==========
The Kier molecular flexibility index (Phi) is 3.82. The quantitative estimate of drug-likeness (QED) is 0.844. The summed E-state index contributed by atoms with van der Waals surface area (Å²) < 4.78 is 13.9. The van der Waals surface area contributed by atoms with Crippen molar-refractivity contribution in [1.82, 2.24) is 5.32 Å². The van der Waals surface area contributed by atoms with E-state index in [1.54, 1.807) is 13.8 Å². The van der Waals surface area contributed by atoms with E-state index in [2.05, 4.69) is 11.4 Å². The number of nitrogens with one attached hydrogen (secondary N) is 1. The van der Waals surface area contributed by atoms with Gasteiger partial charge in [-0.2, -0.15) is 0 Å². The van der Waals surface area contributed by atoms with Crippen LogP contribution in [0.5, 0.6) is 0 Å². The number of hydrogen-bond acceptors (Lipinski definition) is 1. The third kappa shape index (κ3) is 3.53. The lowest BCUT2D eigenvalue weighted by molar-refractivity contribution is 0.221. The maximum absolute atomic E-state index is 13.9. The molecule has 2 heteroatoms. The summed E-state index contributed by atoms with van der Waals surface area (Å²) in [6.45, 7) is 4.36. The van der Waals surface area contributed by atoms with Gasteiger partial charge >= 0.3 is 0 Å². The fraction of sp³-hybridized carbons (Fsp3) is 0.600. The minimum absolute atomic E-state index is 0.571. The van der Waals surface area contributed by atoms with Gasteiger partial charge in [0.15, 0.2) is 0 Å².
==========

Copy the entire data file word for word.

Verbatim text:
The Kier molecular flexibility index (Phi) is 3.82. The quantitative estimate of drug-likeness (QED) is 0.844. The summed E-state index contributed by atoms with van der Waals surface area (Å²) < 4.78 is 13.9. The van der Waals surface area contributed by atoms with Crippen molar-refractivity contribution in [1.82, 2.24) is 5.32 Å². The van der Waals surface area contributed by atoms with E-state index in [1.54, 1.807) is 13.8 Å². The van der Waals surface area contributed by atoms with E-state index in [2.05, 4.69) is 11.4 Å². The number of nitrogens with one attached hydrogen (secondary N) is 1. The van der Waals surface area contributed by atoms with Gasteiger partial charge in [-0.2, -0.15) is 0 Å². The van der Waals surface area contributed by atoms with Crippen LogP contribution in [0.5, 0.6) is 0 Å². The number of hydrogen-bond acceptors (Lipinski definition) is 1. The third kappa shape index (κ3) is 3.53. The lowest BCUT2D eigenvalue weighted by molar-refractivity contribution is 0.221. The maximum absolute atomic E-state index is 13.9. The molecule has 2 heteroatoms. The summed E-state index contributed by atoms with van der Waals surface area (Å²) in [6.45, 7) is 4.36. The van der Waals surface area contributed by atoms with Gasteiger partial charge >= 0.3 is 0 Å². The fraction of sp³-hybridized carbons (Fsp3) is 0.600. The minimum absolute atomic E-state index is 0.571. The van der Waals surface area contributed by atoms with Gasteiger partial charge in [0.15, 0.2) is 0 Å².